1. Great message about inviting discourse vs. making statements. In the age of soundbites we rarely hear anything beyond a series of vague statements that arguably don’t inspire people to action or encourage further exploration into the subject beyond inciting a barrage of equally vague counter statements. Discourse on the other hand is key to creating buy-in from the parties envolved. Which is key to creating any real change.

  2. I agree with buying locally and think this is a great point. But I have to say, it is often more expensive to purchase or harder to find unless I wait for the weekend to go to a farmers market.

  3. Dear Olivia,

    Greetings! I read your recent post mentioning Small Planet Institute’s website about tomato farm workers in Florida. I am writing on behalf of the Small Planet Institute, founded by Frances Moore Lappé and Anna Lappé. Frances has seen your post and is thrilled to be mentioned. She has asked me to reach out to you to extend our gratitude that you are engaging with these ideas. As you are studying many of the issues that concern Frances, would you like to be added to the Small Planet Institute mailing list? That way, you can keep up with Frances’ and Anna’s newest writings and events, as well as receive our e-newsletter. Our website features tons of great resources on sustainability, local foods, and what you can do to better the environment.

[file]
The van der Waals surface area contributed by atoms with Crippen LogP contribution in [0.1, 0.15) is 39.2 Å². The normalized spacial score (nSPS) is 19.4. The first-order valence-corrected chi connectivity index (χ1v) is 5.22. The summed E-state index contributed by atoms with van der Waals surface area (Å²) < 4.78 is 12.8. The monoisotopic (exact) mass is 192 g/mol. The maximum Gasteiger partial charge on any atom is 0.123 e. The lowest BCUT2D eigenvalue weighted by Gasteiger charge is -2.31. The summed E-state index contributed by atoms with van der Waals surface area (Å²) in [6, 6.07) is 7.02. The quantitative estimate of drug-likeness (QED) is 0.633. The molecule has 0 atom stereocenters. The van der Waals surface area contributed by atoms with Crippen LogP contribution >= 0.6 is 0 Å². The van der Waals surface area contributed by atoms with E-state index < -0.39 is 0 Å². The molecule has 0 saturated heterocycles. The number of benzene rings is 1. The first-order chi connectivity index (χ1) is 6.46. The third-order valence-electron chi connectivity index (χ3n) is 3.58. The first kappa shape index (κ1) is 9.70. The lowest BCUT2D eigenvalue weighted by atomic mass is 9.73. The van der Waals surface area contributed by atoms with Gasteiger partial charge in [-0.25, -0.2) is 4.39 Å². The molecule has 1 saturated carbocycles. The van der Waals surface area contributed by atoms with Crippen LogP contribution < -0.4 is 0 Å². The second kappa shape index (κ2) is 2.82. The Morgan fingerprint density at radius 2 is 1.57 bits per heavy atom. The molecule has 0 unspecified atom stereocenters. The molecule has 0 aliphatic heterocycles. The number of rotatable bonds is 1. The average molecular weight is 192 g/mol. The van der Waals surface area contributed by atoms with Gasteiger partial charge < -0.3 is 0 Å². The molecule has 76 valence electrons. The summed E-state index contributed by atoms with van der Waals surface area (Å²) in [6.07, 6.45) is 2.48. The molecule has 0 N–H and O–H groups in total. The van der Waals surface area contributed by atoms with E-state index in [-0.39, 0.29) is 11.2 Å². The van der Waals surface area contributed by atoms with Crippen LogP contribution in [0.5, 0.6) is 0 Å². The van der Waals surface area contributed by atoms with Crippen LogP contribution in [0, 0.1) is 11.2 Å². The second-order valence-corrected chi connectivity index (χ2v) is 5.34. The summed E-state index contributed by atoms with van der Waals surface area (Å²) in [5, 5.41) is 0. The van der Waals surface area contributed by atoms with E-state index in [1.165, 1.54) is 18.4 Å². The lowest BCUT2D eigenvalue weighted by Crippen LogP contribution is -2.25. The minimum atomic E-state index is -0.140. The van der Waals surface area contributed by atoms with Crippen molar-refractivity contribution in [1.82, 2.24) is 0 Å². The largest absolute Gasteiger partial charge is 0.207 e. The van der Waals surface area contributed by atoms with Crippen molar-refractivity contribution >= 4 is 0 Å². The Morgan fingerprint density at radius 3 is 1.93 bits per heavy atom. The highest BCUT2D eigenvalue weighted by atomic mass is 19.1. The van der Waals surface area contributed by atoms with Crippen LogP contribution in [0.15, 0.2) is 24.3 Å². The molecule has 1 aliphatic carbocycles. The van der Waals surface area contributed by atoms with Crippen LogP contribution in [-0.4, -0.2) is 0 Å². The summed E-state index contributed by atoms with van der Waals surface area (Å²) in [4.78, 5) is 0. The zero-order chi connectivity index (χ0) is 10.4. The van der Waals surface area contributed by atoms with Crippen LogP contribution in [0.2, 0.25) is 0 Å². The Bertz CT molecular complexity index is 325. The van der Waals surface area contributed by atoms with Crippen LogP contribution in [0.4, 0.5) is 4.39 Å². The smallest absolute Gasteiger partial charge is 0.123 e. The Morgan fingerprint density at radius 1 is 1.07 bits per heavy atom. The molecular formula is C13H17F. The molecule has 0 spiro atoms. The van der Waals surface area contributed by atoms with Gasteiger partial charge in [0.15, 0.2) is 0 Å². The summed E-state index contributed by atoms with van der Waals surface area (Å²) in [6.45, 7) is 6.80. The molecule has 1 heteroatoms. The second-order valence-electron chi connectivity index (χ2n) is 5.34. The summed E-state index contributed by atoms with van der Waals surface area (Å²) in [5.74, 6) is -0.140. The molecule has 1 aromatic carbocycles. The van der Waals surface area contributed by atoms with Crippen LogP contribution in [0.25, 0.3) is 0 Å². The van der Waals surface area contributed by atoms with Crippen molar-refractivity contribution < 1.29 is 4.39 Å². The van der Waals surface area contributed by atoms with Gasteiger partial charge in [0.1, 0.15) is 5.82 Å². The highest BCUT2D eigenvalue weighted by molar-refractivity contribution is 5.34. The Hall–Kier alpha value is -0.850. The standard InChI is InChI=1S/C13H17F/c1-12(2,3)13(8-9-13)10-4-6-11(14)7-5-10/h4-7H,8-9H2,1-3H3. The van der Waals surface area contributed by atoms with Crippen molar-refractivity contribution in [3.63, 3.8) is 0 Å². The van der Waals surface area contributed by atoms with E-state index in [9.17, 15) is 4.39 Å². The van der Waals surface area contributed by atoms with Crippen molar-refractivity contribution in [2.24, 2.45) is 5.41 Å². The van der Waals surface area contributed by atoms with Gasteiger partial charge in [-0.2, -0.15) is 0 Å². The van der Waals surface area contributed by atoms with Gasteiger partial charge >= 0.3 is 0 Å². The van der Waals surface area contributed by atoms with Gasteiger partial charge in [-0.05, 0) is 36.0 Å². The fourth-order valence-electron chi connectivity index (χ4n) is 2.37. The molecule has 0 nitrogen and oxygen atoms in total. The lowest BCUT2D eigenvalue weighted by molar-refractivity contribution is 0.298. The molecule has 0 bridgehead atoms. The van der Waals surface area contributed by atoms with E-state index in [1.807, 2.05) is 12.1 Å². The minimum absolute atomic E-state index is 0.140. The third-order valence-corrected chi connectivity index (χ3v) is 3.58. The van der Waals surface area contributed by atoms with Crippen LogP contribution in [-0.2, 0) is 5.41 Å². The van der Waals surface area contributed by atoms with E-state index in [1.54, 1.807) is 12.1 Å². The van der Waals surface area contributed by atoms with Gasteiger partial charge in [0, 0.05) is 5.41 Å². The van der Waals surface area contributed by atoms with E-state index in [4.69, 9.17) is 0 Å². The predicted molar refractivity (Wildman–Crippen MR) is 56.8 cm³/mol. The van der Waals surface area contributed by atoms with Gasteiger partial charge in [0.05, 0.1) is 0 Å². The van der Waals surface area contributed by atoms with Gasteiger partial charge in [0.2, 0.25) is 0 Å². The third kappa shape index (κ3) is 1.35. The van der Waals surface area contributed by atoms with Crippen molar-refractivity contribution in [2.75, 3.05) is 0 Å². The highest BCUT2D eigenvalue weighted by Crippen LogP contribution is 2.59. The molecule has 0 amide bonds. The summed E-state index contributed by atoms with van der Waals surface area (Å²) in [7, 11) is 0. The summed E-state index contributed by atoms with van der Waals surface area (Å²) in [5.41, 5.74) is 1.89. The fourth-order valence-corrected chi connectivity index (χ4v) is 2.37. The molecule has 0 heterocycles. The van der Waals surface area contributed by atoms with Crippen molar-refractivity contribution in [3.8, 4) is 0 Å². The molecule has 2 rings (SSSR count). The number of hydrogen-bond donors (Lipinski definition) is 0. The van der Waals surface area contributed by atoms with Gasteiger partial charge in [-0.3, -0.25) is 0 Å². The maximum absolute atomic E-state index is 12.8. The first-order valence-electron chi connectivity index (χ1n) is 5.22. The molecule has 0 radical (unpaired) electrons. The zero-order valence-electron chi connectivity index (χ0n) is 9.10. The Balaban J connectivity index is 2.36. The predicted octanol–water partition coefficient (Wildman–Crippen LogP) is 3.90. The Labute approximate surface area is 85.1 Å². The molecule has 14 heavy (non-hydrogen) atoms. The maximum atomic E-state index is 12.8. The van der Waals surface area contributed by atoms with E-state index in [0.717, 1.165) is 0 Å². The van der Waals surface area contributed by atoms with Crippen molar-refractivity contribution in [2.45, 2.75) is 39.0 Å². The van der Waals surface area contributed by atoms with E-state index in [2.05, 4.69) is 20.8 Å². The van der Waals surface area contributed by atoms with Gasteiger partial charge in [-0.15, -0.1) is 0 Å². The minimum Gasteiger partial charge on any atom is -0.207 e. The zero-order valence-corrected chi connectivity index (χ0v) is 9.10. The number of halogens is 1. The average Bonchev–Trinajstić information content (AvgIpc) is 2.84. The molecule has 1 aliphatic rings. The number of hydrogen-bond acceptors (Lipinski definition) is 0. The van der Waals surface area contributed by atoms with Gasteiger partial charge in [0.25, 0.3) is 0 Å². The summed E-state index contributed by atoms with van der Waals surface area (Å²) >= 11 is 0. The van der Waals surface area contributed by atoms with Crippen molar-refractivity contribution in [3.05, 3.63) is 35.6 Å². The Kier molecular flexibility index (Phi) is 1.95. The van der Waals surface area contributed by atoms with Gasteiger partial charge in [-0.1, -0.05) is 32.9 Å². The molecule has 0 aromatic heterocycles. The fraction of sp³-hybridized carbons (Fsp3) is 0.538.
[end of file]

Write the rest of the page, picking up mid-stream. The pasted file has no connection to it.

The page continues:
Best Wishes,

    Tess Carenbauer, Small Planet Institute
    25 Mt. Auburn St. #203
    Cambridge, Massachusetts 02138

  4. I’ve been working in the area of sustainability and currently studying my post graduate in sustainability. I find my class mates like you – hungry for action and change. The organisation I work for make lots of statements and electronic communications which they think is effective engagement with internal stakeholders but if you ask people on the ground, the response is completely different.
    I’ve been trying to tell them they we need to build a platform for them to discuss they concerns and any other matter surrounding their well-being. But unfortunately they still don’t get it.